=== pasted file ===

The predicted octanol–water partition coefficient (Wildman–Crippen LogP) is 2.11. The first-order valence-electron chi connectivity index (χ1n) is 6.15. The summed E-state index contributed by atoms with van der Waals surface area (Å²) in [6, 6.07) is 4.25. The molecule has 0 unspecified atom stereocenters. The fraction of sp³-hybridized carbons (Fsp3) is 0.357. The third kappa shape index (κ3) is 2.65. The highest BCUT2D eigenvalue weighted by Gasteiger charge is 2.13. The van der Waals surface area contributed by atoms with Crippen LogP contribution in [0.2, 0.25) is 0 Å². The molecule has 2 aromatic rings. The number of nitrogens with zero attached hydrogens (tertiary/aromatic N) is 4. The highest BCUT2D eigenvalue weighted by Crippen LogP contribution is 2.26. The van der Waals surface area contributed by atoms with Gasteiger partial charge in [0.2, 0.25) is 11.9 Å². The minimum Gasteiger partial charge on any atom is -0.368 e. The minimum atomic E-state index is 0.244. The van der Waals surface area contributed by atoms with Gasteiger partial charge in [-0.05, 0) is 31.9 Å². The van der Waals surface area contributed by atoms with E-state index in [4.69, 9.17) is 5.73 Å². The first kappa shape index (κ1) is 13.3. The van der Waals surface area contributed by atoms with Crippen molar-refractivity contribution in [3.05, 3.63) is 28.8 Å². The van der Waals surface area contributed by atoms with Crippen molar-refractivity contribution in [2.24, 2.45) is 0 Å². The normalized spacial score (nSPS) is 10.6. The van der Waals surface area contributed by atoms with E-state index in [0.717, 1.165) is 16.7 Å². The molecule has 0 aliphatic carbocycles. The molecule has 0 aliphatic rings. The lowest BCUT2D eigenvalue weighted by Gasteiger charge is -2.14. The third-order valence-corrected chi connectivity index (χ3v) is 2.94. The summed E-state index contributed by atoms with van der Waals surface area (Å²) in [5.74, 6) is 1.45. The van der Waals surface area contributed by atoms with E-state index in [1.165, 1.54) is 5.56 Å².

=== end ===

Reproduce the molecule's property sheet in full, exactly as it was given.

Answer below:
The predicted octanol–water partition coefficient (Wildman–Crippen LogP) is 2.11. The first-order valence-electron chi connectivity index (χ1n) is 6.15. The summed E-state index contributed by atoms with van der Waals surface area (Å²) in [6, 6.07) is 4.25. The molecule has 0 unspecified atom stereocenters. The fraction of sp³-hybridized carbons (Fsp3) is 0.357. The third kappa shape index (κ3) is 2.65. The highest BCUT2D eigenvalue weighted by Gasteiger charge is 2.13. The van der Waals surface area contributed by atoms with Crippen LogP contribution in [0.2, 0.25) is 0 Å². The molecule has 2 aromatic rings. The number of nitrogens with zero attached hydrogens (tertiary/aromatic N) is 4. The highest BCUT2D eigenvalue weighted by Crippen LogP contribution is 2.26. The van der Waals surface area contributed by atoms with Gasteiger partial charge in [0.2, 0.25) is 11.9 Å². The minimum Gasteiger partial charge on any atom is -0.368 e. The minimum atomic E-state index is 0.244. The van der Waals surface area contributed by atoms with Gasteiger partial charge in [-0.05, 0) is 31.9 Å². The van der Waals surface area contributed by atoms with E-state index in [4.69, 9.17) is 5.73 Å². The first kappa shape index (κ1) is 13.3. The van der Waals surface area contributed by atoms with Crippen molar-refractivity contribution in [3.05, 3.63) is 28.8 Å². The van der Waals surface area contributed by atoms with Crippen molar-refractivity contribution in [2.24, 2.45) is 0 Å². The normalized spacial score (nSPS) is 10.6. The van der Waals surface area contributed by atoms with E-state index in [0.717, 1.165) is 16.7 Å². The molecule has 0 aliphatic carbocycles. The molecule has 0 aliphatic rings. The lowest BCUT2D eigenvalue weighted by Gasteiger charge is -2.14. The third-order valence-corrected chi connectivity index (χ3v) is 2.94. The summed E-state index contributed by atoms with van der Waals surface area (Å²) in [5.74, 6) is 1.45. The van der Waals surface area contributed by atoms with E-state index in [1.165, 1.54) is 5.56 Å².